Thursday, July 25, 2013

Climbing into History at the Jupiter Lighthouse

Jupiter Lighthouse
I am fascinated by lighthouses. What a great concept to assist sailors in safely navigating along the coastlines.

Chris and I atop the Jupiter Lighthouse
Yesterday, after visiting this area nearly every year for at least the past ten years, I finally took some time to climb to the top of the Jupiter Lighthouse. It is, after all, the structure that defines Jupiter for me. I probably have taken dozens of pictures of it during my many visits here--and yet, for some reason, never took the time to visit the museum and climb the lighthouse.

I was very happy to have taken the time to visit. Not only was the view fabulous, but the insight into local history regarding the Seminoles was revealing. I continue to be amazed at the ruthlessness displayed by the Federal government in dealing with the native peoples to include the treachery involved in the capture of the war chief Osceola. I have begun to understand why so many streets are named Osceola. There is even an Osceola County.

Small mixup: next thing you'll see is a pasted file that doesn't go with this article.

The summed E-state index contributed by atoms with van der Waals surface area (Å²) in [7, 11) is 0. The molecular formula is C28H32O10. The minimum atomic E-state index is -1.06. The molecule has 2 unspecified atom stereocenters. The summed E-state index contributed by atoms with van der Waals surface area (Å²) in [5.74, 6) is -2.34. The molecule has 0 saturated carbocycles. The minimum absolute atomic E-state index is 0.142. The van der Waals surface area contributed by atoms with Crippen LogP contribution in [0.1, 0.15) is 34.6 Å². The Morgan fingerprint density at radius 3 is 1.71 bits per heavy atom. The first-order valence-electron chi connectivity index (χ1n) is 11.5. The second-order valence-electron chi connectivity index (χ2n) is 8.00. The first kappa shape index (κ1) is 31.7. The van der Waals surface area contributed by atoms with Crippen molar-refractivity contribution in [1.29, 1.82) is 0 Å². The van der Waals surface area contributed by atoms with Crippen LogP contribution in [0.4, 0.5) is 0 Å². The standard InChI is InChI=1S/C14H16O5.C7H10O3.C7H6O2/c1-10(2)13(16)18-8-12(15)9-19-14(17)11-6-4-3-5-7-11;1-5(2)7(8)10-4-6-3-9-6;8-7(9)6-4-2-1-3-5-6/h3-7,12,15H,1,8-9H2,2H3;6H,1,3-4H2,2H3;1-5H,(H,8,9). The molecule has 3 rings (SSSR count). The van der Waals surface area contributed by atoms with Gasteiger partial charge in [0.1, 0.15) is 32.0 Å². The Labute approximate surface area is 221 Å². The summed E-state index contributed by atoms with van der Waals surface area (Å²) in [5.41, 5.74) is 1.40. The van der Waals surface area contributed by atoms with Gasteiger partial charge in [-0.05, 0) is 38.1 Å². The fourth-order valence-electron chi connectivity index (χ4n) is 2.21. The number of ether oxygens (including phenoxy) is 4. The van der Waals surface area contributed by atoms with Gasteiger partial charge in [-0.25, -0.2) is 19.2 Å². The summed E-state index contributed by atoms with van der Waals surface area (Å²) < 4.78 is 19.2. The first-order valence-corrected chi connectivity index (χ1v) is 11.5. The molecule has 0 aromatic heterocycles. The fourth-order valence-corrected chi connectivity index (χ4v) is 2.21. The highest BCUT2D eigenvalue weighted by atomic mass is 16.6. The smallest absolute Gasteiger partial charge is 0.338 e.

Looking Down in the Square Grouper and the Blue Heron Dock

But, back to the lighthouse--I was fascinated to find that it was a military construction project built by George G. Meade in consultation with Robert E. Lee. The lighthouse was first lit on July 10, 1860 and less than three years later the two military men would be commanding opposing armies at Gettysburg.

The lighthouse sits on an active Coast Guard installation. There site has a lot of history and artifacts to offer and so it is much more than just a lighthouse tour.

I enjoyed sitting under a huge, 77 year old banyan tree at the base of the lighthouse. I wish banyan trees would grow in Maryland--I'd put one in my backyard.

The lighthouse is remains active. Every night its light helps identify the location of the Jupiter Inlet for sailors. I'm sure that if I was on the ocean at night the light from the lighthouse would be a welcome sight--even though I was probably using a gps to navigate.

-- Bob Doan, writing from Jupiter, FL

No comments:

My Zimbio
Top Stories